Infancy and Childhood Chapter 3

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1 Infancy and Childhood Chapter 3 SECTION 1 NOTES Physical, Perceptual, and Language Development Nature versus Nurture Developmental psychology the study of changes that occur as an individual matures. Developmental psychologists study: Continuity versus stages of development Stability versus change Nature versus nurture Newborns Babies are born with certain reflexes: Grasping reflex Rooting reflex Physical Development Within two years an infant transforms into a little boy or girl with many capabilities. This is due to: Maturation - the internally programmed growth of a child Learning a relatively permanent change in behavior that occurs as a result of experience. Psychologists have been able to develop an approximate timetable for maturation, which helps doctors and other professionals spot problems. Each child is unique, so the age range on some milestones varies.

2 Perceptual Development Newborns have mature perception skills. They prefer human faces and patterned materials. They benefit from being held and touched by their parents. Infants older than 6 months display depth perception. Language Development Chimpanzees develop at least as far as a 2 year-old-human; however, they cannot apply grammatical rules. Grammar a set of rules for combining words into phrases and sentences to express an infinite number of thoughts that can be understood by others. Psychologists argue over whether language is reinforced or inborn. Some people also claim that there is a window of opportunity for learning language. Steps to learning language: A person must learn to make signs, either by hand or mouth. He or she must learn the meaning of the signs. Then he or she must learn grammar. At the age of 2, a child s language is known as telegraphic speech the kind of verbal utterances in which words are left out, but the meaning is usually clear. Once children begin to learn grammatical rules, they tend to overgeneralize those rules until they truly understand them.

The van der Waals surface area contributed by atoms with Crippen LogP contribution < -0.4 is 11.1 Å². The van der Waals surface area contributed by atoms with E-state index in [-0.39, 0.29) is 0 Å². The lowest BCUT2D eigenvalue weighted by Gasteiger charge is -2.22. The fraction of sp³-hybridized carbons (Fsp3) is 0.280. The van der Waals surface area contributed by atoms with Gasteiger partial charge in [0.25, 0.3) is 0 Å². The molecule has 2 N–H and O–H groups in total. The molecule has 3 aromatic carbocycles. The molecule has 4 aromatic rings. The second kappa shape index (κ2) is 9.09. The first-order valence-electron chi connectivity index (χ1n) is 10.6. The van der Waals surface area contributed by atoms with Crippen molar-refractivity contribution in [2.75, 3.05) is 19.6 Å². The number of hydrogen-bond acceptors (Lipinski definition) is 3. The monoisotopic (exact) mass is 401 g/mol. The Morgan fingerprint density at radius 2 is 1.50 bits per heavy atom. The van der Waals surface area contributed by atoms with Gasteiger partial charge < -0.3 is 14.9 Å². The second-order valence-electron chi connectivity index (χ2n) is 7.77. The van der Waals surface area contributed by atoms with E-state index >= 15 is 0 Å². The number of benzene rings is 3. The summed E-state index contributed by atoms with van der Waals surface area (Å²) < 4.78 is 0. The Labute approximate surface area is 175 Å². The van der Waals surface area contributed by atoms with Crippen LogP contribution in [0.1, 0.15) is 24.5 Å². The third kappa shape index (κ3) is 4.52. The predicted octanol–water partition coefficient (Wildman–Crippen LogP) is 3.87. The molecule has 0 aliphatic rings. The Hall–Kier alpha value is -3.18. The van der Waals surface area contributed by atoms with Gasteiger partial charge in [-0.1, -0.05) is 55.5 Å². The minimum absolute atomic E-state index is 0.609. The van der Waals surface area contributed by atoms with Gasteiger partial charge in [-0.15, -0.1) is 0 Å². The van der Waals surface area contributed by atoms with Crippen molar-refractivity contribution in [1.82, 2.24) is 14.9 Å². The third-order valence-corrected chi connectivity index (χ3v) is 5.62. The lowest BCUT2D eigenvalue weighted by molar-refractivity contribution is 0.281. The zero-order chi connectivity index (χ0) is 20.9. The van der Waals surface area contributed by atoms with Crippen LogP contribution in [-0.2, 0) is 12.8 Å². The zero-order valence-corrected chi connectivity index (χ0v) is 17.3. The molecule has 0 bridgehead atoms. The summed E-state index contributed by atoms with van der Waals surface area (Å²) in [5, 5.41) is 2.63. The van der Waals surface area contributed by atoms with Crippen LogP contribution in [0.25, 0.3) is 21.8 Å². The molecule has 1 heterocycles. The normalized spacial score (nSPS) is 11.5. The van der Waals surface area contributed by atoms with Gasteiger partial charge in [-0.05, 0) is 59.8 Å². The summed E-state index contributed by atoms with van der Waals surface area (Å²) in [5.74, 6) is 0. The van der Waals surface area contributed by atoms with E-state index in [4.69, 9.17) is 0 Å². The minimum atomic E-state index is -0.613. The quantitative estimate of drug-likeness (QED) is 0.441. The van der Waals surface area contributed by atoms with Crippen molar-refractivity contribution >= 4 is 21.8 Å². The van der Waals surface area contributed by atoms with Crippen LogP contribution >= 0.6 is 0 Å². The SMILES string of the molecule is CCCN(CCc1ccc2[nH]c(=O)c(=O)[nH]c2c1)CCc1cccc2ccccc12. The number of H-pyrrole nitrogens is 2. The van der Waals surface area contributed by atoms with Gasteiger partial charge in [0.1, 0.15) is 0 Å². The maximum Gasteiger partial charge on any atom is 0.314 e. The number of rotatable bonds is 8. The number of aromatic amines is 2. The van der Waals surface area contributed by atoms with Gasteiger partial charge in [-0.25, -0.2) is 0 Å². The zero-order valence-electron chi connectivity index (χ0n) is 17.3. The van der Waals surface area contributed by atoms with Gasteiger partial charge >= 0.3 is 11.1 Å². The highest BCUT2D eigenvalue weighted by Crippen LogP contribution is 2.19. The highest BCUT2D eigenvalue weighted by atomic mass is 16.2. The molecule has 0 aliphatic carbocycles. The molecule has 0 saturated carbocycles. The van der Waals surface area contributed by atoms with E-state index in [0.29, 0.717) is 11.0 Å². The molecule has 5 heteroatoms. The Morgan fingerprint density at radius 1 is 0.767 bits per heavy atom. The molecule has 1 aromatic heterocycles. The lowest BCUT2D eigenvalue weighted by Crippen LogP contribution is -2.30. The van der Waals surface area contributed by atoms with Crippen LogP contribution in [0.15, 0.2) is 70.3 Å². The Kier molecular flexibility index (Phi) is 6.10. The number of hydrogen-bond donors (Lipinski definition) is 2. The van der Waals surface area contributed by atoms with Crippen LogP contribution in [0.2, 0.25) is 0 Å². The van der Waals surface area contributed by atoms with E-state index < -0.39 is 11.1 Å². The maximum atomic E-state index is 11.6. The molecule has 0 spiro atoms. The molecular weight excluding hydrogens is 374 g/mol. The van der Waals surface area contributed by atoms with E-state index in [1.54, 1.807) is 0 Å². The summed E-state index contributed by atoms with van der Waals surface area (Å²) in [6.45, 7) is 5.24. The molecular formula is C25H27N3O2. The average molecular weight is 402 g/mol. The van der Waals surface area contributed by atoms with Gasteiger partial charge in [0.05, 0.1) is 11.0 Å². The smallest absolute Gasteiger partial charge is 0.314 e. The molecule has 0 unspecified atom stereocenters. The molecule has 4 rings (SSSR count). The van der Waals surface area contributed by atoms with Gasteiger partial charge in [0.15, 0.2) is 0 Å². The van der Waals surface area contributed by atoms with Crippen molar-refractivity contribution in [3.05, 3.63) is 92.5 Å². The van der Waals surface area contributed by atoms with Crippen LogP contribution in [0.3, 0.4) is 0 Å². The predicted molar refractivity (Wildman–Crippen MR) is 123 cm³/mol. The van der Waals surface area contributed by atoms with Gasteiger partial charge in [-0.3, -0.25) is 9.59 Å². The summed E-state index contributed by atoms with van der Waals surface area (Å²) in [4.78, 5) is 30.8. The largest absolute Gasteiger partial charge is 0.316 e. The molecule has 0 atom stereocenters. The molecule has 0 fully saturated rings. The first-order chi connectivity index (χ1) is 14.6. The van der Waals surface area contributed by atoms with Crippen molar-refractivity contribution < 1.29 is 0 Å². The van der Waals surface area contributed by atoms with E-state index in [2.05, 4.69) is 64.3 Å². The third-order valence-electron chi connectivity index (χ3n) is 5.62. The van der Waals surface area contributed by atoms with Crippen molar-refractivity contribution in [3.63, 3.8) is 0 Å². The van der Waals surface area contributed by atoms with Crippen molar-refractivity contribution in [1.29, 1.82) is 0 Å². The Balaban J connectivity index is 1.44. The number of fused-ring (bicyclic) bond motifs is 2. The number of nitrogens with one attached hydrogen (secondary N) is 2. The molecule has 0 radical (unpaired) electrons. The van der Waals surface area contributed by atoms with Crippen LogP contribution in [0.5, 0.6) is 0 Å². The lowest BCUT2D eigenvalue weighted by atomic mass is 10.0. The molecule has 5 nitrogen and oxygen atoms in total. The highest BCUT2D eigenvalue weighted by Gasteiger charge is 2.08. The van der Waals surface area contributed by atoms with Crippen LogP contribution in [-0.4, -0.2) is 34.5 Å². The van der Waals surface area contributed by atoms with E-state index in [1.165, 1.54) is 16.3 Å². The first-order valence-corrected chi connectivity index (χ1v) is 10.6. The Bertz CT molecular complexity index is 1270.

3 SECTION 2 Cognitive and Emotional Developmental Cognitive Development Jean Piaget believed that intelligence, or the ability to understand, develops gradually as the child grows. Intellectual development involves: Quantitative changes (growth in the amount of information) Qualitative changes (differences in the manner of thinking) A schema is a conceptual framework a person uses to make sense of the world. Assimilation and accommodation work together to produce intellectual growth. Assimilation: Accommodation: When events do not fit into an existing schema, a new one must be formed. Object permanence is a big step in a child s second year of life. Achieving object permanence usually signifies representational thought. The realization of conservation occurs between the ages of 5 and 7. Before the age of 5, children are egocentric. Piaget s stages of cognitive development: Sensorimotor stage the infant uses schema that primarily involve his body and sensations. Preoperational stage the child begins to use mental images and symbols to understand things. Concrete operations stage children are able to use logical schemas, but their understanding is limited to concrete objects. Formal operations stage the person is able to solve abstract problems. Emotional Development Konrad Lorenz experimented with baby geese. He learned that 13 to 16 hours after birth is a critical period in which the animals imprint on the first thing they see (usually their mother).